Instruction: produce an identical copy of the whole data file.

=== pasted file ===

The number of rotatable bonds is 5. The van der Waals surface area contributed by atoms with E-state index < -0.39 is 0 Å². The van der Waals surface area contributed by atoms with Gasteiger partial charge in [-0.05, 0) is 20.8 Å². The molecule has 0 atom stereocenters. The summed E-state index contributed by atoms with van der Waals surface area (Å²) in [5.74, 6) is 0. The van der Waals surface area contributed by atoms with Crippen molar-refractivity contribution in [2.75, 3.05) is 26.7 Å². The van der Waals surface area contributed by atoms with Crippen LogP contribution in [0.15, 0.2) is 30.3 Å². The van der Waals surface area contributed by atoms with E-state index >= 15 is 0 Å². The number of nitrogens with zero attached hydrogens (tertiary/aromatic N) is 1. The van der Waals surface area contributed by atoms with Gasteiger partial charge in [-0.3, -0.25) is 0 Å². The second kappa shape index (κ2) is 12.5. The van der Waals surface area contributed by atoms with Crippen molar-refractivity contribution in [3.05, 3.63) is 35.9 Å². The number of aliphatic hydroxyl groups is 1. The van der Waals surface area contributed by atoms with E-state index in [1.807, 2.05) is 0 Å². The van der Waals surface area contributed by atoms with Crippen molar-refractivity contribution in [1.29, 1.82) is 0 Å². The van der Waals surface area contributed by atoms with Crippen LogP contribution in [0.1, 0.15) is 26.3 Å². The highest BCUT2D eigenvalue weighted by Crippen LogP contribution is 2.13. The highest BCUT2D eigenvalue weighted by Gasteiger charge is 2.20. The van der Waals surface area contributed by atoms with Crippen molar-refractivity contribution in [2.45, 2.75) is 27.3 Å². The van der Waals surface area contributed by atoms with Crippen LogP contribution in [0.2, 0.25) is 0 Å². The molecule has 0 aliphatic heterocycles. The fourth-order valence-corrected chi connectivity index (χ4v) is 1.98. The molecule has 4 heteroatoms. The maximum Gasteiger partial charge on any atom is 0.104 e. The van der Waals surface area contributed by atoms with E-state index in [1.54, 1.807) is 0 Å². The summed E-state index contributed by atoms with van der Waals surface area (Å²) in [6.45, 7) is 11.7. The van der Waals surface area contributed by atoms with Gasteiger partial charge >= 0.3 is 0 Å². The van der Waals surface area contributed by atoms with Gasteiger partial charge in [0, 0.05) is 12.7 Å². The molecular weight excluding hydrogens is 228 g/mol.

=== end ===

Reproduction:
The number of rotatable bonds is 5. The van der Waals surface area contributed by atoms with E-state index < -0.39 is 0 Å². The van der Waals surface area contributed by atoms with Gasteiger partial charge in [-0.05, 0) is 20.8 Å². The molecule has 0 atom stereocenters. The summed E-state index contributed by atoms with van der Waals surface area (Å²) in [5.74, 6) is 0. The van der Waals surface area contributed by atoms with Crippen molar-refractivity contribution in [2.75, 3.05) is 26.7 Å². The van der Waals surface area contributed by atoms with Crippen LogP contribution in [0.15, 0.2) is 30.3 Å². The van der Waals surface area contributed by atoms with E-state index >= 15 is 0 Å². The number of nitrogens with zero attached hydrogens (tertiary/aromatic N) is 1. The van der Waals surface area contributed by atoms with Gasteiger partial charge in [-0.3, -0.25) is 0 Å². The second kappa shape index (κ2) is 12.5. The van der Waals surface area contributed by atoms with Crippen molar-refractivity contribution in [3.05, 3.63) is 35.9 Å². The number of aliphatic hydroxyl groups is 1. The van der Waals surface area contributed by atoms with E-state index in [1.807, 2.05) is 0 Å². The van der Waals surface area contributed by atoms with Crippen molar-refractivity contribution in [1.29, 1.82) is 0 Å². The van der Waals surface area contributed by atoms with Crippen LogP contribution in [0.1, 0.15) is 26.3 Å². The highest BCUT2D eigenvalue weighted by Crippen LogP contribution is 2.13. The highest BCUT2D eigenvalue weighted by Gasteiger charge is 2.20. The van der Waals surface area contributed by atoms with Crippen molar-refractivity contribution in [2.45, 2.75) is 27.3 Å². The van der Waals surface area contributed by atoms with Crippen LogP contribution in [0.2, 0.25) is 0 Å². The molecule has 0 aliphatic heterocycles. The fourth-order valence-corrected chi connectivity index (χ4v) is 1.98. The molecule has 4 heteroatoms. The maximum Gasteiger partial charge on any atom is 0.104 e. The van der Waals surface area contributed by atoms with E-state index in [1.54, 1.807) is 0 Å². The summed E-state index contributed by atoms with van der Waals surface area (Å²) in [6.45, 7) is 11.7. The van der Waals surface area contributed by atoms with Gasteiger partial charge >= 0.3 is 0 Å². The van der Waals surface area contributed by atoms with Gasteiger partial charge in [0, 0.05) is 12.7 Å². The molecular weight excluding hydrogens is 228 g/mol.